We have plenty of circumstantial evidence. The largest, steadiest and most rapid regions of accelerating electron coherence in a neuron are located within the soma as a flow from dendrites to axon hillock, and perhaps also around the synapse with its gradient ranging from Na+ and K+ to Ca2+, which happen to be where molecular arrays capable of complex superposition with EM radiation most likely reside. The superposition of low frequency EM radiation with molecular structure would probably not be obstructed by factors of heat and moisture that have seemed prohibitive to widespread coherence amongst molecules alone. Within a plenitude of environments, photon entanglement is especially robust while operative at large spatial ranges, which supplies a viable binding mechanism for percept units constructed of molecular parts that are distributed somewhat widely in cellular solution. And coherence fields of this kind explain why brain matter has a darkish tint while myelin is white. Grey matter of dendrites, soma and the interior of axons is darkly shaded because it absorptively superpositions with large amounts of EM radiation to form percepts, while myelinated white matter strongly reflects the light that does not penetrate atoms so radiative fields minimally attenuate across space. From the outside neurons look greyish, but from the inside contents of these cells may superposition with EM radiation to form the substance of perception.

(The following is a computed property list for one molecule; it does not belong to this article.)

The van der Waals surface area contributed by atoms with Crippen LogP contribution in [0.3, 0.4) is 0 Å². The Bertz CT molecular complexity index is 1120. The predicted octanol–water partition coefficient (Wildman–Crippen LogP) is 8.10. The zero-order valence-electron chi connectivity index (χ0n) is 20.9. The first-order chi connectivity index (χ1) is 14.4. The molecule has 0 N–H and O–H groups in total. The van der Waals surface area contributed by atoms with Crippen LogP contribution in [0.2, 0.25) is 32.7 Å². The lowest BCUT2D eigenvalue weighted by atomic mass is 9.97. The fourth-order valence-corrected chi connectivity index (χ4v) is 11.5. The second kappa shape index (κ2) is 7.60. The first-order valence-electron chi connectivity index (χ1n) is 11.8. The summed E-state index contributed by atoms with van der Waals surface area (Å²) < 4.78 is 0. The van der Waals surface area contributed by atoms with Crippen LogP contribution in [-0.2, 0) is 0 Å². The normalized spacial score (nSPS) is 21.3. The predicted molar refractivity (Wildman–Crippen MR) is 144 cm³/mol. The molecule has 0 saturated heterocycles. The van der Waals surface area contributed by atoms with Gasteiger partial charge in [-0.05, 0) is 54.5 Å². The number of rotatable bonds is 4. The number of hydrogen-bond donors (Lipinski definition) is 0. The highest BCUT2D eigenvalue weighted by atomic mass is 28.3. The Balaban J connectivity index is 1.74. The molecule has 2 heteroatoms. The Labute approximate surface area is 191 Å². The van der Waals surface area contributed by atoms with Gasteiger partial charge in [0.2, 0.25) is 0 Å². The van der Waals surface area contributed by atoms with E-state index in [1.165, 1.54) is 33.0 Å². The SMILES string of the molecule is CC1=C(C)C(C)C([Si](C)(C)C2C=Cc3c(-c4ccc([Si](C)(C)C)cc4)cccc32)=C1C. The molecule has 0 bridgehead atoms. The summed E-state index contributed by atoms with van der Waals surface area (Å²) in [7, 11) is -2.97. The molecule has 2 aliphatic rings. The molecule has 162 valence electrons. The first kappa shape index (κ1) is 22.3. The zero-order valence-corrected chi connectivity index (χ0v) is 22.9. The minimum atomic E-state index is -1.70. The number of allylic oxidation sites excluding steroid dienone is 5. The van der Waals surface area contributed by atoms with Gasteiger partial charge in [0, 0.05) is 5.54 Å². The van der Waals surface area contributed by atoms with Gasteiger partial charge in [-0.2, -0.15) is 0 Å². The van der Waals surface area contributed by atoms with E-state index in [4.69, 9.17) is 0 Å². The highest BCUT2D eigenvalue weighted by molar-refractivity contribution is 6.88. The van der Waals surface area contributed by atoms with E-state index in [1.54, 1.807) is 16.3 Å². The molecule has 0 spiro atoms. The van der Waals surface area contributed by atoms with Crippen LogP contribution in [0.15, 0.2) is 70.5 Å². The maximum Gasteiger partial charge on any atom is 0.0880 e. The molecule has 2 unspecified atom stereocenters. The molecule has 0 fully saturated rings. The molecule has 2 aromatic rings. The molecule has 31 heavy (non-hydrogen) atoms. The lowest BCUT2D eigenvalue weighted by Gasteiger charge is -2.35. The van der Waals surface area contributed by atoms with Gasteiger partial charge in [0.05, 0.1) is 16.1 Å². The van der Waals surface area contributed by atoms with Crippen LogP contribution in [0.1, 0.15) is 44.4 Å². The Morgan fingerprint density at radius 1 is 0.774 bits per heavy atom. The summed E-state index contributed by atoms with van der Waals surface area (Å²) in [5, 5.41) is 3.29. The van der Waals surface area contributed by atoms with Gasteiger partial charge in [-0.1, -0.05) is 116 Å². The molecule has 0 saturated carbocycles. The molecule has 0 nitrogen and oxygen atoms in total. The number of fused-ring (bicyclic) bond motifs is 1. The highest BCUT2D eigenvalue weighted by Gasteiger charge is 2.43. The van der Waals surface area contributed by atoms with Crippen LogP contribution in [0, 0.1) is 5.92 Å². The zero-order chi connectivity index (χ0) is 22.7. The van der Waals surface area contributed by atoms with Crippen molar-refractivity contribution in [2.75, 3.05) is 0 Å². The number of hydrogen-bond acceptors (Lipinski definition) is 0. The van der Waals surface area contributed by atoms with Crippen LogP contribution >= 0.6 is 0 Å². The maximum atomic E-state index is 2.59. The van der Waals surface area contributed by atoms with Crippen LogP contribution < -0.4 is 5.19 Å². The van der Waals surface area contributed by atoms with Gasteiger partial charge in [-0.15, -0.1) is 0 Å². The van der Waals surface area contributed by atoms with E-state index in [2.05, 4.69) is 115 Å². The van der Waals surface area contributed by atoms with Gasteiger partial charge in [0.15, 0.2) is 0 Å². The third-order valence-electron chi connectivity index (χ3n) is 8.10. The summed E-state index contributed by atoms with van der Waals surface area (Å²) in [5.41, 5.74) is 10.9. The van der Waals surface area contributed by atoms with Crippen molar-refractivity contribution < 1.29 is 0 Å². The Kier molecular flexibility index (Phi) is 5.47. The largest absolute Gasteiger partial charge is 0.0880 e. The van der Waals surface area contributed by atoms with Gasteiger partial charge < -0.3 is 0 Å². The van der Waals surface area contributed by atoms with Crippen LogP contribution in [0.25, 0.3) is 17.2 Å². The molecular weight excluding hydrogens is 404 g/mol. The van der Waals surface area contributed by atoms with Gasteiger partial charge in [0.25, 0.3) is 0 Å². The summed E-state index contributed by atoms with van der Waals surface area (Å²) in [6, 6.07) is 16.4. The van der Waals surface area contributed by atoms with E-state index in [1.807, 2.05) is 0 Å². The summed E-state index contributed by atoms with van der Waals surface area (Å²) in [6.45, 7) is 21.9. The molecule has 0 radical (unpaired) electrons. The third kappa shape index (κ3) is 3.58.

If a superposition mechanism amongst coherence fields is proven to exist, and methods are found to observe this in detail, it seems intuitive that researchers will find it easy to model the way percepts look, perhaps including mental images and hallucinatory artifacts of brain processes, perceptual phenomena which do not necessarily arise from direct stimulation by the environment. But what about how percepts feel? Why does perception have nondimensional qualities in addition to spatial extension and temporal duration?

Percepts of feeling might simply be a consequence of the way superpositioned wavelengths oscillate collectively as resonances, vibrations. All matter from the atomic to the macroscopic scale vibrates, and it is difficult to think of a vibration that does not feel like something. Stretching and flexing of our skin, the bending of our eardrum, the soft or harsh glow of light with its frequencies and wavelengths, it all feels like something. Perhaps it is intrinsic of waves and wavicles to consist in fragments of feeling as they resonate. However, matter on the nanoscale does not seem to feel with much resolution. The body has apparently adapted structures which greatly increase the resolution of these resonances, resulting in a vast spectrum of emergent feelings. The seemingly intangible quality of emotion and thought insofar as it is embodied by the brain may be no more than various patterns in how complex matter feels. Addressing the question of why matter oscillates, travels, interacts as a wave in the first place could be key to unlocking fundamental mechanisms of consciousness.